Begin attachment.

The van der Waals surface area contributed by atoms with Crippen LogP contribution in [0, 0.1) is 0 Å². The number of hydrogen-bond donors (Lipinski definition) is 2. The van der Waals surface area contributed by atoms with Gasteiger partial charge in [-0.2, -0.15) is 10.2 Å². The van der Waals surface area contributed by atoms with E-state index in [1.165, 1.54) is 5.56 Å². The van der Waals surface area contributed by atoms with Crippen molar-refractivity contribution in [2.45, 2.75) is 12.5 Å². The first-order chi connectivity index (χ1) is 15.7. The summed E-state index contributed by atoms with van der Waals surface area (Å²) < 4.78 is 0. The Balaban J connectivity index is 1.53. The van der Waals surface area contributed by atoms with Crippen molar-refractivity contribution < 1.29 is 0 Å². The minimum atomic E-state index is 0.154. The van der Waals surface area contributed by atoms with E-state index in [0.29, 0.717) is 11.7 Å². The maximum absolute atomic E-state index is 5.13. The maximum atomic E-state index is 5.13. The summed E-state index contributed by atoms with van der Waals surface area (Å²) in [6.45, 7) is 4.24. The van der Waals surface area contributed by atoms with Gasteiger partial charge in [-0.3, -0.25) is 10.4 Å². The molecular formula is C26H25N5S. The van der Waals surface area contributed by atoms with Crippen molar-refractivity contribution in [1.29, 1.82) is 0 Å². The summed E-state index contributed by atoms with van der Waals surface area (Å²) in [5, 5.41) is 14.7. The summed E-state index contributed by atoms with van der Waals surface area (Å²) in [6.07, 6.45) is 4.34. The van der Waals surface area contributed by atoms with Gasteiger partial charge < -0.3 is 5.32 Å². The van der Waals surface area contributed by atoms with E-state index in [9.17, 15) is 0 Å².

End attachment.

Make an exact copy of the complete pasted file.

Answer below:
The van der Waals surface area contributed by atoms with Crippen LogP contribution in [0, 0.1) is 0 Å². The number of hydrogen-bond donors (Lipinski definition) is 2. The van der Waals surface area contributed by atoms with Gasteiger partial charge in [-0.2, -0.15) is 10.2 Å². The van der Waals surface area contributed by atoms with E-state index in [1.165, 1.54) is 5.56 Å². The van der Waals surface area contributed by atoms with Crippen molar-refractivity contribution in [2.45, 2.75) is 12.5 Å². The first-order chi connectivity index (χ1) is 15.7. The summed E-state index contributed by atoms with van der Waals surface area (Å²) < 4.78 is 0. The Balaban J connectivity index is 1.53. The van der Waals surface area contributed by atoms with Crippen molar-refractivity contribution < 1.29 is 0 Å². The minimum atomic E-state index is 0.154. The van der Waals surface area contributed by atoms with E-state index in [0.29, 0.717) is 11.7 Å². The maximum absolute atomic E-state index is 5.13. The maximum atomic E-state index is 5.13. The summed E-state index contributed by atoms with van der Waals surface area (Å²) in [6.45, 7) is 4.24. The van der Waals surface area contributed by atoms with Gasteiger partial charge in [-0.3, -0.25) is 10.4 Å². The molecular formula is C26H25N5S. The van der Waals surface area contributed by atoms with Crippen molar-refractivity contribution in [1.29, 1.82) is 0 Å². The summed E-state index contributed by atoms with van der Waals surface area (Å²) in [5, 5.41) is 14.7. The summed E-state index contributed by atoms with van der Waals surface area (Å²) in [6.07, 6.45) is 4.34. The van der Waals surface area contributed by atoms with Gasteiger partial charge < -0.3 is 5.32 Å². The van der Waals surface area contributed by atoms with E-state index in [9.17, 15) is 0 Å².